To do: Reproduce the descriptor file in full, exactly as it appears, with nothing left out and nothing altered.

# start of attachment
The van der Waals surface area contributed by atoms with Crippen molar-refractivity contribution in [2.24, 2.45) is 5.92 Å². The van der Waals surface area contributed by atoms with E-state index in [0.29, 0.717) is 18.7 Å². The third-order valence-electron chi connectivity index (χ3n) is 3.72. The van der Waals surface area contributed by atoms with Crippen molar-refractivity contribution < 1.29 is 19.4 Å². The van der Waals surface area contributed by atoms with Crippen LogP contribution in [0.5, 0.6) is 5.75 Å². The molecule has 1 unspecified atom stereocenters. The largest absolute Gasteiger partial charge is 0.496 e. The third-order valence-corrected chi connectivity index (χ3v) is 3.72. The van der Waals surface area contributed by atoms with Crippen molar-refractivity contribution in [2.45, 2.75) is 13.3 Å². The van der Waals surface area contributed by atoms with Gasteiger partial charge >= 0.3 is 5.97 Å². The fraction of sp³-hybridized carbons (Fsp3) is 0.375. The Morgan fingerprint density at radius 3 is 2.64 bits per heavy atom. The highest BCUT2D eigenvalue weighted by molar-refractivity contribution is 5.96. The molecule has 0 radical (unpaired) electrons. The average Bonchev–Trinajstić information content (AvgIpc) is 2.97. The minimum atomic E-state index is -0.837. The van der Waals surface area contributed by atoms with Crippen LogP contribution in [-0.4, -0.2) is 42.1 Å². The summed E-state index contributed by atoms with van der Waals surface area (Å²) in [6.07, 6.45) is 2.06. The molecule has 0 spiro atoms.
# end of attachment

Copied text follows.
The van der Waals surface area contributed by atoms with Crippen molar-refractivity contribution in [2.24, 2.45) is 5.92 Å². The van der Waals surface area contributed by atoms with E-state index in [0.29, 0.717) is 18.7 Å². The third-order valence-electron chi connectivity index (χ3n) is 3.72. The van der Waals surface area contributed by atoms with Crippen molar-refractivity contribution < 1.29 is 19.4 Å². The van der Waals surface area contributed by atoms with Crippen LogP contribution in [0.5, 0.6) is 5.75 Å². The molecule has 1 unspecified atom stereocenters. The largest absolute Gasteiger partial charge is 0.496 e. The third-order valence-corrected chi connectivity index (χ3v) is 3.72. The van der Waals surface area contributed by atoms with Crippen molar-refractivity contribution in [2.45, 2.75) is 13.3 Å². The van der Waals surface area contributed by atoms with Gasteiger partial charge >= 0.3 is 5.97 Å². The fraction of sp³-hybridized carbons (Fsp3) is 0.375. The Morgan fingerprint density at radius 3 is 2.64 bits per heavy atom. The highest BCUT2D eigenvalue weighted by molar-refractivity contribution is 5.96. The molecule has 0 radical (unpaired) electrons. The average Bonchev–Trinajstić information content (AvgIpc) is 2.97. The minimum atomic E-state index is -0.837. The van der Waals surface area contributed by atoms with Crippen LogP contribution in [-0.4, -0.2) is 42.1 Å². The summed E-state index contributed by atoms with van der Waals surface area (Å²) in [6.07, 6.45) is 2.06. The molecule has 0 spiro atoms.